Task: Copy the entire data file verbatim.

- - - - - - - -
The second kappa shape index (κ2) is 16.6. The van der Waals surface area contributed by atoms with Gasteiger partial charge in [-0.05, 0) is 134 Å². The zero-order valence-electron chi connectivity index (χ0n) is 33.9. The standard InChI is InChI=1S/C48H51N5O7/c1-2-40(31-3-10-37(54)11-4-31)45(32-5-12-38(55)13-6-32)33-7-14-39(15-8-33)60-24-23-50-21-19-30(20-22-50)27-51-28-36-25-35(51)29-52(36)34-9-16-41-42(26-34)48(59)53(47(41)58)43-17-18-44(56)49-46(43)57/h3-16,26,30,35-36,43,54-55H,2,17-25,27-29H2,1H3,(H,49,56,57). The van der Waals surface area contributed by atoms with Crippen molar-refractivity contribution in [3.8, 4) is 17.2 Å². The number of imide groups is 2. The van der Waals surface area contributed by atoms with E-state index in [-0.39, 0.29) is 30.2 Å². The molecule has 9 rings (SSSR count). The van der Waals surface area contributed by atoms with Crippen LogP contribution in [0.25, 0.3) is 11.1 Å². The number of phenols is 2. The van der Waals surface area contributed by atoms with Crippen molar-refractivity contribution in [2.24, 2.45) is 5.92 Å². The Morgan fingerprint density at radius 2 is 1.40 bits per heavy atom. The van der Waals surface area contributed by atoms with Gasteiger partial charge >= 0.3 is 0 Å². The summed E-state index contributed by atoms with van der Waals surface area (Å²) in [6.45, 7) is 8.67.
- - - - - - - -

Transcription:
The second kappa shape index (κ2) is 16.6. The van der Waals surface area contributed by atoms with Gasteiger partial charge in [-0.05, 0) is 134 Å². The zero-order valence-electron chi connectivity index (χ0n) is 33.9. The standard InChI is InChI=1S/C48H51N5O7/c1-2-40(31-3-10-37(54)11-4-31)45(32-5-12-38(55)13-6-32)33-7-14-39(15-8-33)60-24-23-50-21-19-30(20-22-50)27-51-28-36-25-35(51)29-52(36)34-9-16-41-42(26-34)48(59)53(47(41)58)43-17-18-44(56)49-46(43)57/h3-16,26,30,35-36,43,54-55H,2,17-25,27-29H2,1H3,(H,49,56,57). The van der Waals surface area contributed by atoms with Crippen molar-refractivity contribution in [3.8, 4) is 17.2 Å². The number of imide groups is 2. The van der Waals surface area contributed by atoms with E-state index in [-0.39, 0.29) is 30.2 Å². The molecule has 9 rings (SSSR count). The van der Waals surface area contributed by atoms with Crippen LogP contribution in [0.25, 0.3) is 11.1 Å². The number of phenols is 2. The van der Waals surface area contributed by atoms with Crippen molar-refractivity contribution in [2.24, 2.45) is 5.92 Å². The Morgan fingerprint density at radius 2 is 1.40 bits per heavy atom. The van der Waals surface area contributed by atoms with Gasteiger partial charge >= 0.3 is 0 Å². The summed E-state index contributed by atoms with van der Waals surface area (Å²) in [6.45, 7) is 8.67.